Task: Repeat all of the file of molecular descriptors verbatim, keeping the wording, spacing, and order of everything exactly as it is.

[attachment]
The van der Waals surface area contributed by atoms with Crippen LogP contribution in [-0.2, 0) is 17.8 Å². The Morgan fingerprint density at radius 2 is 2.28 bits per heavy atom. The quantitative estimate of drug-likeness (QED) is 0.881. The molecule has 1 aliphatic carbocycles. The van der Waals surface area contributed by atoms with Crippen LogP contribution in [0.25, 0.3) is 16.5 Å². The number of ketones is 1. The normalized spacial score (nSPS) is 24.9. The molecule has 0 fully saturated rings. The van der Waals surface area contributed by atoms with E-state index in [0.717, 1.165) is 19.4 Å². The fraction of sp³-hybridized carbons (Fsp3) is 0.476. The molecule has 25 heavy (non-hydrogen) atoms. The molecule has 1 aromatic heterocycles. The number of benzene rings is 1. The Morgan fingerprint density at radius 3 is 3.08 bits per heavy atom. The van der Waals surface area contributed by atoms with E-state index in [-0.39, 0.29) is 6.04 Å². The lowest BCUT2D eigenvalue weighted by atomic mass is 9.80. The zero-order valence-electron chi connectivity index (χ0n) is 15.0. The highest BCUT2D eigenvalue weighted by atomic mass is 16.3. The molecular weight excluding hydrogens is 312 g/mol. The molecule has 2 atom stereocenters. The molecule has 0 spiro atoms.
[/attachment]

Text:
The van der Waals surface area contributed by atoms with Crippen LogP contribution in [-0.2, 0) is 17.8 Å². The Morgan fingerprint density at radius 2 is 2.28 bits per heavy atom. The quantitative estimate of drug-likeness (QED) is 0.881. The molecule has 1 aliphatic carbocycles. The van der Waals surface area contributed by atoms with Crippen LogP contribution in [0.25, 0.3) is 16.5 Å². The number of ketones is 1. The normalized spacial score (nSPS) is 24.9. The molecule has 0 fully saturated rings. The van der Waals surface area contributed by atoms with E-state index in [0.717, 1.165) is 19.4 Å². The fraction of sp³-hybridized carbons (Fsp3) is 0.476. The molecule has 25 heavy (non-hydrogen) atoms. The molecule has 1 aromatic heterocycles. The number of benzene rings is 1. The Morgan fingerprint density at radius 3 is 3.08 bits per heavy atom. The van der Waals surface area contributed by atoms with E-state index in [-0.39, 0.29) is 6.04 Å². The lowest BCUT2D eigenvalue weighted by atomic mass is 9.80. The zero-order valence-electron chi connectivity index (χ0n) is 15.0. The highest BCUT2D eigenvalue weighted by atomic mass is 16.3. The molecular weight excluding hydrogens is 312 g/mol. The molecule has 2 atom stereocenters. The molecule has 0 spiro atoms.